User:David J Weiss/Notebook/people/weiss/Eoverm
Summary of the E/M Ratio for Electron
- The main goal for the e/m ratio lab was to experimentally find the ratio of electric charge to mass for an electron. You do this by producing free electrons using an electron gun and moving them through a magnetic field in a circular orbit and measuring the radii of the electrons. The value I obtained the value SJK 17:57, 15 November 2009 (EST)
- The underlying physics of this lab are that of electricity and magnetism. Specifically those associated by a Helmholtz Coil and the magnetic field it generates which is used to create the circular orbit the electron will travel along. Also how fast an electron is accelerated or the Lorenz Force applied to the electron, in an electric field which is obtained by the used of an electron gun in that it creates an electron with a certain amount of energy witch is associated with the voltage applied to the electron gun. Using all of this you can find out how the electron will respond to the magnetic field and using this data you can find the ratio of the electrons charge compared to its mass.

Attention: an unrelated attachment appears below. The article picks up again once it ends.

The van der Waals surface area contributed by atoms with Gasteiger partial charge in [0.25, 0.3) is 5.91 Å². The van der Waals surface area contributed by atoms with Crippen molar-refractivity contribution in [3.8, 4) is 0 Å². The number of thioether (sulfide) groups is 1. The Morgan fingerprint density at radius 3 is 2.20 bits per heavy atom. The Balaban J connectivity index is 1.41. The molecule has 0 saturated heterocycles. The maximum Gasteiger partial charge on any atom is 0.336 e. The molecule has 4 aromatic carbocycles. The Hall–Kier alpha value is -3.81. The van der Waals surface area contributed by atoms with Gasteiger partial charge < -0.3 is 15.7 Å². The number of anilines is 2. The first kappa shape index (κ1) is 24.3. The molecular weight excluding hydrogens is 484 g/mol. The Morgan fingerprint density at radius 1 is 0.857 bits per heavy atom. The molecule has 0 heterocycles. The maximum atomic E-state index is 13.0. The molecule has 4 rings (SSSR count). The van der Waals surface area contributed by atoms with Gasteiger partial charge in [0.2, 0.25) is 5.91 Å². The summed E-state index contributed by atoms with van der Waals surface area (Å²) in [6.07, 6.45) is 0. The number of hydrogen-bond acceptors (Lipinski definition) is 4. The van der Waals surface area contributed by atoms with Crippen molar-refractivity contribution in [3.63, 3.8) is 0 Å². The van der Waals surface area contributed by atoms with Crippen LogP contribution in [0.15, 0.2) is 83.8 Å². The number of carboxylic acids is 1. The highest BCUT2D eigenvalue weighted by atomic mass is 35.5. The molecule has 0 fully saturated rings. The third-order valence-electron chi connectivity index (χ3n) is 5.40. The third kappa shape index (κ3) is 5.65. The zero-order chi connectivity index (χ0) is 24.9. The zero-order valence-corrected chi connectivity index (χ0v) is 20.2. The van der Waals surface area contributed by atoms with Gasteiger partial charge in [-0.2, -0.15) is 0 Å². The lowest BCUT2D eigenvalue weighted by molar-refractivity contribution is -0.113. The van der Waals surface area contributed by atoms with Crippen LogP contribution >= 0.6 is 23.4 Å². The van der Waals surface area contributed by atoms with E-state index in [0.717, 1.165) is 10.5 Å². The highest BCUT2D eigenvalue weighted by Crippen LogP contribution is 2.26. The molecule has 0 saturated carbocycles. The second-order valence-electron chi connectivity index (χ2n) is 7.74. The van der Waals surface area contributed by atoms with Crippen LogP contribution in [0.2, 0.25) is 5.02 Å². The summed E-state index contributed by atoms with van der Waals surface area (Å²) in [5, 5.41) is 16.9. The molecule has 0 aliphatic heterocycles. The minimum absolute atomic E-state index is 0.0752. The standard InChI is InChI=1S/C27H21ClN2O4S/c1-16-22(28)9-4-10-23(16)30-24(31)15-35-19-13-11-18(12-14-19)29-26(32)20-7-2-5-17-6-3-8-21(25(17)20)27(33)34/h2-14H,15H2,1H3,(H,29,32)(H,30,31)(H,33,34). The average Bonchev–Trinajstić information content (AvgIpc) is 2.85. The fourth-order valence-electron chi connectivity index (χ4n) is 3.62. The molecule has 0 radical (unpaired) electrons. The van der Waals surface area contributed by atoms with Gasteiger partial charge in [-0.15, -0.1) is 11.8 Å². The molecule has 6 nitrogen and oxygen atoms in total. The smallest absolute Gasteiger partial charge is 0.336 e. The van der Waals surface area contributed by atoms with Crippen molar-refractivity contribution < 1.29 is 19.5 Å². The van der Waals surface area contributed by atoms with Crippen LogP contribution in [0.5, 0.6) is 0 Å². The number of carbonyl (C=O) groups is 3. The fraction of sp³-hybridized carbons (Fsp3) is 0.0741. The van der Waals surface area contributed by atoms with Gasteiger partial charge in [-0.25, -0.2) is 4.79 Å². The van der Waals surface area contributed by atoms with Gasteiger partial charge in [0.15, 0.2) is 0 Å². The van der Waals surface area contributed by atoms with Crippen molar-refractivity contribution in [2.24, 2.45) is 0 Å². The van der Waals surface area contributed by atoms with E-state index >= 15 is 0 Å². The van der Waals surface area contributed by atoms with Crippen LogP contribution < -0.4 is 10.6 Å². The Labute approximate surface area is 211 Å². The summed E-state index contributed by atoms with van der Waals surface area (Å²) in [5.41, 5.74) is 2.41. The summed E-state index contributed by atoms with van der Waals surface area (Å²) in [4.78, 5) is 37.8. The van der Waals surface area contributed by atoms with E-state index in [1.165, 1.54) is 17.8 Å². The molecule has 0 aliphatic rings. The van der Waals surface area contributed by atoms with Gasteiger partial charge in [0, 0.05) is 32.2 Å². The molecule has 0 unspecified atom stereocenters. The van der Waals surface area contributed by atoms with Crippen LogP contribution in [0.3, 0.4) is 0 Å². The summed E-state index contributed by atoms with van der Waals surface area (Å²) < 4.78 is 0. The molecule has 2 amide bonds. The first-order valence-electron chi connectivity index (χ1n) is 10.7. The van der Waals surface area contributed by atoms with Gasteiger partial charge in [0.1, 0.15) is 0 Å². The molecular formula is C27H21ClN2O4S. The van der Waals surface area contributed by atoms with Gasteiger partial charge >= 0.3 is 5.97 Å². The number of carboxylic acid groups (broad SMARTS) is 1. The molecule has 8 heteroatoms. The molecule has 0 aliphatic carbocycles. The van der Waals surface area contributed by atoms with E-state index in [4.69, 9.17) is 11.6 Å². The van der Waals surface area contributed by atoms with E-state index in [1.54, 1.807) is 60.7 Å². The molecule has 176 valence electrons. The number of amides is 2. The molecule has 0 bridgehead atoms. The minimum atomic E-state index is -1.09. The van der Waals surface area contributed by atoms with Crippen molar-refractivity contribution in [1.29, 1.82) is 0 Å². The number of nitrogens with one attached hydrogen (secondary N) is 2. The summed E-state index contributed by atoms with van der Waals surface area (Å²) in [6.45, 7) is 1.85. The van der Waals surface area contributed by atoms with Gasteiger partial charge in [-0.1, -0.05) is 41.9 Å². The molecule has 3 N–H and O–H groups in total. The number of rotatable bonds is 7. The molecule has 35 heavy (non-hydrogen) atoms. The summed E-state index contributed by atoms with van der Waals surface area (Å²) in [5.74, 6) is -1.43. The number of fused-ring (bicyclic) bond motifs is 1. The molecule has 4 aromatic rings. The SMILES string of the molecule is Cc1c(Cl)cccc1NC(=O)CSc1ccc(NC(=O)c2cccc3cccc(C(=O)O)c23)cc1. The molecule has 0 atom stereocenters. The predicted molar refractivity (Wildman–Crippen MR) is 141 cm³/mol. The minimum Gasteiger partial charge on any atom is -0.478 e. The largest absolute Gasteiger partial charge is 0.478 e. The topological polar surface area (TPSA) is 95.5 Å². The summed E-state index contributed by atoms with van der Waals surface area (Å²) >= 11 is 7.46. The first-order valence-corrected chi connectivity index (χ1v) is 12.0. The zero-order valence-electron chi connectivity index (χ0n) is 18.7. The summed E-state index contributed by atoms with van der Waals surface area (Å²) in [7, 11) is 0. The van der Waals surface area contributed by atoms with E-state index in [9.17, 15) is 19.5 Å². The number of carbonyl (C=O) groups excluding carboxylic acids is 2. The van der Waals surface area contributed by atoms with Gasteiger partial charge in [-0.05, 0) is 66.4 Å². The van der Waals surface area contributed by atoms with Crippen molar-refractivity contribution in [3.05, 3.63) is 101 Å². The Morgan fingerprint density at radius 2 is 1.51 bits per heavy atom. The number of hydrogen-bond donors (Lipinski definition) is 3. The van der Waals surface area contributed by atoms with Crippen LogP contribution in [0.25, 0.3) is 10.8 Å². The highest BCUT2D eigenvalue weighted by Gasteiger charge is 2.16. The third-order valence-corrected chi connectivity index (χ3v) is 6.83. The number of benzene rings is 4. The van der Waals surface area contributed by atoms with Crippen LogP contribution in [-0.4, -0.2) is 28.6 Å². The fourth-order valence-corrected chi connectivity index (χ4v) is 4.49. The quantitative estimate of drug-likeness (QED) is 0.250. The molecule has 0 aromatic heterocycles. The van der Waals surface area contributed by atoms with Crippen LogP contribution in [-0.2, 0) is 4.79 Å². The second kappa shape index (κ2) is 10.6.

- All of the data that I obtained was from the use of voltmeters witch were used to find the voltage that was applied to the electron gun and thus the Lorenz force on the electron. The voltmeter was also used to find the current that was applied to the Helmholtz Coils which can be used to find the magnetic field in witch the accelerated electron travels. The last measurement we obtain is that of the radii that the electron will travel from when the electron leaves the electron gun to when the electron completes it travels and comes back around to the electron gun a roughly circular orbit. These readings will have the most error due to the fact that you have to line up the electron orbit by just seeing the circular orbit of the electron beam and lining it up to a ruler attached to the back to the e/m apparatus which just leaves the most error to be generated in terms of it being dependent on where you think that the radii is in relation to the ruler.